Fish, Your Health and the Environment

Fish contains the important omega 3 fatty acids called eicosapentanoic acid (EPA), a powerful anti-inflammatory and anti-coagulant, and docosahexanoic acid (DHA) that is essential for proper brain development and brain function. A healthy body can manufacture EPA and DHA from other omega 3 fats such as are found in flax, walnut and canola oil and in dark green, leafy vegetables. However, this is carried out is several stages, each one enzyme controlled and subject to disruption by many factors, and for this reason most health practitioners recommend eating fish 3 – 5 times weekly.

Factors that adversely influence EPA and DHA production

  • Chronic exposure to adrenalin and cortisol (chronic stress, caffeine, television, anxiety etc)
  • Aging
  • Low protein intake
  • Tobacco
  • Environmental pollution and toxins
  • Many recreational and prescription drugs
  • Large intake of glucose
  • Inadequate B6, magnesium and zinc in the diet
  • Presence of excessive saturated fats in diet
  • Presence of trans-fatty acids (processed / cooked fats and oils) in the diet
  • Atopic tendency (asthma, hay fever, eczema in the family)
  • Diabetes
  • Consumption of alcohol
  • Ionizing radiation

Many of our rivers and oceans are contaminated with mercury and industrial toxins and these can find their way into fish. The larger the fish the higher the load of mercury because they eat smaller fish and so concentrate the toxin. Shark, swordfish, King mackerel, tuna, marlin and tilefish are the worst affected. These fish should be eaten not more than twice per month. Shellfish generally have the lowest mercury levels but because they are filter feeders they may concentrate other toxins and should also be restricted to not more than twice a month. Many industrial pollutants concentrate in fat so broiling, grilling or baking fish on a rack to allow fat to drip off may be helpful in reducing toxin exposure.

Many fish have been over-harvested and wild stocks are fast diminishing. Atlantic cod, for example, is banned form commercial fishing due to loss of numbers. Some fish are now farmed but this is generating many other problems. Fish kept in captivity in overcrowded cages and denied the opportunity to swim freely, are subject to many diseases such as fungal infections, sea lice and bacterial infections. To prevent these diseases the fish are routinely given anti-fungals and anti-biotics as well as growth hormones to cause them to gain weight faster and other hormones to prevent them maturing sexually and mating in the cages. Farmed fish are fed corn and other grains as well as eating almost their own weight in other fish and fish by-products, which are taken from the wild. Lack of normal swimming patterns and normal diet cause the flesh of farmed fish to be discolored and coloring agents are used, especially in salmon. Farmed fish can pass disease to wild fish nearby and can escape the cages and breed with wild fish thereby introducing weak genes and further aggravating the loss of wild fish.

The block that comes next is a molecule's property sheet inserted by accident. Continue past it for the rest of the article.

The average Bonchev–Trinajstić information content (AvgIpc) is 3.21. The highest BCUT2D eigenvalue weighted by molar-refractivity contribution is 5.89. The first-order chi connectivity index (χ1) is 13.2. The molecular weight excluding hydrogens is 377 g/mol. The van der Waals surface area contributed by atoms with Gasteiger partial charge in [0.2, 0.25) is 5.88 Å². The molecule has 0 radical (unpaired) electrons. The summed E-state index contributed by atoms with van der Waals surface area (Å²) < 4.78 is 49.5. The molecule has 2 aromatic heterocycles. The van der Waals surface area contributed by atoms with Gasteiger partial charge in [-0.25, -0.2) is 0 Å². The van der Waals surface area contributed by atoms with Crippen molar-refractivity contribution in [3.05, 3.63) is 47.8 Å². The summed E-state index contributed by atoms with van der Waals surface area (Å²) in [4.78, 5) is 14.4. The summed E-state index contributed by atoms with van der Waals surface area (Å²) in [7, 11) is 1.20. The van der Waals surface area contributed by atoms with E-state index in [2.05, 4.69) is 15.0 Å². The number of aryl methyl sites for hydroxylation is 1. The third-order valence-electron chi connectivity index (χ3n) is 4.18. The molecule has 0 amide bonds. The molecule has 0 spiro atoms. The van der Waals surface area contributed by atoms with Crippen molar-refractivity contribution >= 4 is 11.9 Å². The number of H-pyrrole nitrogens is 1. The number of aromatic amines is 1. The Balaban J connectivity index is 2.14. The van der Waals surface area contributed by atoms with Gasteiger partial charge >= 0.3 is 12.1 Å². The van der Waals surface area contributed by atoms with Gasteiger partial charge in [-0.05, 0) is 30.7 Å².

Eating Fish Safely

Species Mercury status Environmental
Salmon

 

Not significant

 

Avoid farmed salmon. Choose coho, chinook and
sockeye for most good oils.
Halibut

 

Moderate to high levels in Pacific and
Atlantic fish
Atlantic halibut is endangered so choose
Pacific sources
Red snapper

 

Moderate to high levels A threatened species, best avoided
Rainbow trout

 

Fresh water species have more mercury than
ocean trout
Often farmed – check labels
Tuna

 

Moderate to high levels

 

Bluefin has been over-harvested. Choose
yellowfin, albacore and bigeye.
Crab

 

Dungeness has more mercury than blue crab Alaskan king crab is over harvested and
endangered.
Shrimp

 

Very low levels

 

Trap-caught spot shrimp and Northern shrimp
from Newfoundland are least likely to catch other marine
wildlife.
Oysters

 

Very low levels

 

Disease in the Eastern oyster beds is
limiting supply. Choose Pacific and European varieties.

Sources:

US Food and Drug Administration Center for Food Safety and Applied Nutrition, Office of Seafood; Environmental Defense Fund at www.environmentaldefense.org

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